“The Old Globe believes that theatre matters, and our commitment is to make it matter to more people,” says Barry Edelstein, artistic director of San Diego’s Old Globe Theatre. “We’re chartered to provide theatre as a public good. We’re a public institution, publicly funded. We stand on public land, in the middle of a great public park. And we’re trying to make theatre mean something to as much of the public as possible.”
His audiences, he says, are often not representative of the city—one of the most diverse in California. So Edelstein says that future productions are “going to be among the most diverse the Globe has programmed [with] primary creative people who are women and people of color in much higher numbers than before.”
Recent productions, he says, have proved that such programming works. “We saw it with Allegiance, the George Takei musical about World War II Japanese-American internment camps. The Asian-American audience showed up in bigger numbers than ever. With Dominique Morisseau’s Skeleton Crew,” a play about autoworkers in economically devastated Detroit that was staged this spring, “the African-American audience showed up in greater numbers than before.”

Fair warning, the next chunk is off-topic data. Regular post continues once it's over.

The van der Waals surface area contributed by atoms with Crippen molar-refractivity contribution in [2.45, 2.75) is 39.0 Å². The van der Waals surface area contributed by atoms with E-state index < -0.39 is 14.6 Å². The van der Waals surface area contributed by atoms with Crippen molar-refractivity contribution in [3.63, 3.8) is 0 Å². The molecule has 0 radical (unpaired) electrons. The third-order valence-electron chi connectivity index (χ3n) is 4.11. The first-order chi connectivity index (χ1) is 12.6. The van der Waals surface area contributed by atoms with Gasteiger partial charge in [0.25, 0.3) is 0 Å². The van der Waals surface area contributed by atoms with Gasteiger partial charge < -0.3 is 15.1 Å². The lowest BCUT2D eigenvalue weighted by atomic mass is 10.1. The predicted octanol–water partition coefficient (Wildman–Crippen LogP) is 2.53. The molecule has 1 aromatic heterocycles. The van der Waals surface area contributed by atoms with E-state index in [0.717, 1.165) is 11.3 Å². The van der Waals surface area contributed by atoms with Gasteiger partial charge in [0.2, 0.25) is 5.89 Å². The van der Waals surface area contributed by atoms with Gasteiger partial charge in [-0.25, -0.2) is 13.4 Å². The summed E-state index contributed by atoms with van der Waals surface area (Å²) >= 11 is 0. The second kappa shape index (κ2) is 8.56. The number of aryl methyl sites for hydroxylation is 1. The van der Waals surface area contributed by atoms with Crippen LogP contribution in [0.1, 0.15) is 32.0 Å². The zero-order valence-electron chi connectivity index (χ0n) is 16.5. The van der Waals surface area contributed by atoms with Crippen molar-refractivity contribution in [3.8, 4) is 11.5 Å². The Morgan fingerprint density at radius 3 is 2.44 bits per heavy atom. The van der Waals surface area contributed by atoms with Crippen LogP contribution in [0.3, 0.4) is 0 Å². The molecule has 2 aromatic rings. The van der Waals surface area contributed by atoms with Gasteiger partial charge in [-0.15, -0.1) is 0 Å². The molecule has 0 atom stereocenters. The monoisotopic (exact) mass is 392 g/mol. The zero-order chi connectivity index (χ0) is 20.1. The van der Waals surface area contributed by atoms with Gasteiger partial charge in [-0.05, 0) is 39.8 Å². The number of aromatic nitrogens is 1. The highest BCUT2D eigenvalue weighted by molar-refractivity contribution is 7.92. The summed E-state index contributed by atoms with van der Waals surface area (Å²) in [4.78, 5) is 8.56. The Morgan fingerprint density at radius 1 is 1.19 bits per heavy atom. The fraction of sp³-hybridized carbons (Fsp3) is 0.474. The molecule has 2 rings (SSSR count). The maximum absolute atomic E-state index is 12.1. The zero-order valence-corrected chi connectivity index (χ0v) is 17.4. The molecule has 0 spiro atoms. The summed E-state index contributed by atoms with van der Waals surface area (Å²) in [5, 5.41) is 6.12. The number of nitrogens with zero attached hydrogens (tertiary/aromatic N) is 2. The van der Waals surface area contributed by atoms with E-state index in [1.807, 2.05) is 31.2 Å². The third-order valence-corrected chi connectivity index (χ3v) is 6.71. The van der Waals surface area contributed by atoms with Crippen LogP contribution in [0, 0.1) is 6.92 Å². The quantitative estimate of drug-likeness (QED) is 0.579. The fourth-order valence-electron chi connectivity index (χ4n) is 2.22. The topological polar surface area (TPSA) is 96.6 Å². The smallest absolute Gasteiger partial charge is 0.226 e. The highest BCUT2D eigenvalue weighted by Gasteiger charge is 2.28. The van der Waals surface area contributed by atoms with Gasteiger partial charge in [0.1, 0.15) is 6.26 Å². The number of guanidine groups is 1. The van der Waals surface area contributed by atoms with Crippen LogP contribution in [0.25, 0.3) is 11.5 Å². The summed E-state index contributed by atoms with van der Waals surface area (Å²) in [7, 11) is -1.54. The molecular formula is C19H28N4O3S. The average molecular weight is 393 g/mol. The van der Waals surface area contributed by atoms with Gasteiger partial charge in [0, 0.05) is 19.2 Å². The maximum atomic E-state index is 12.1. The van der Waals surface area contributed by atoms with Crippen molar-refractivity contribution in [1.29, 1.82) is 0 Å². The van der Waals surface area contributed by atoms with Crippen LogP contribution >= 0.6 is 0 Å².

Diversity also means “we have to have different actors in our shows. We did Picasso at the Lapin Agile this year and more than half the company were actors of color. And that makes a difference. The community tells us they appreciate that by showing up and by writing to us and saying, ‘Good for you.’” Picasso was, in fact, “the highest-grossing play in the theatre’s history,” Edelstein says.
The “legacy audience” Edelstein has referred to dates to 1935, when the original San Diego Old Globe opened. Its design was based on Shakespeare’s Globe Theatre in London, and it was built specifically to present shortened versions of the Bard’s works as part of the California Pacific International Exposition. The Old Globe today offers 15 productions in a full-year season on three stages in Balboa Park, including a 605-seat outdoor stage that’s home to its Summer Shakespeare Festival. More than 20 productions—including the Tony-winning musical A Gentleman’s Guide to Love and Murder—have headed from the Old Globe to Broadway or Off-Broadway stages, winning 13 Tony Awards.
Shakespeare remains an integral part of the company, with two productions each year in the outdoor venue. This summer features Robert Sean Leonard as King Richard II, through July 16, and Edelstein directing Hamlet in August and September.
The Old Globe, he says, “is still the Old Globe. We’re still one of the flagship United States regional theatres, a theatre that generations of audiences have recognized for world-class work. We’re just trying to include different communities in that work.”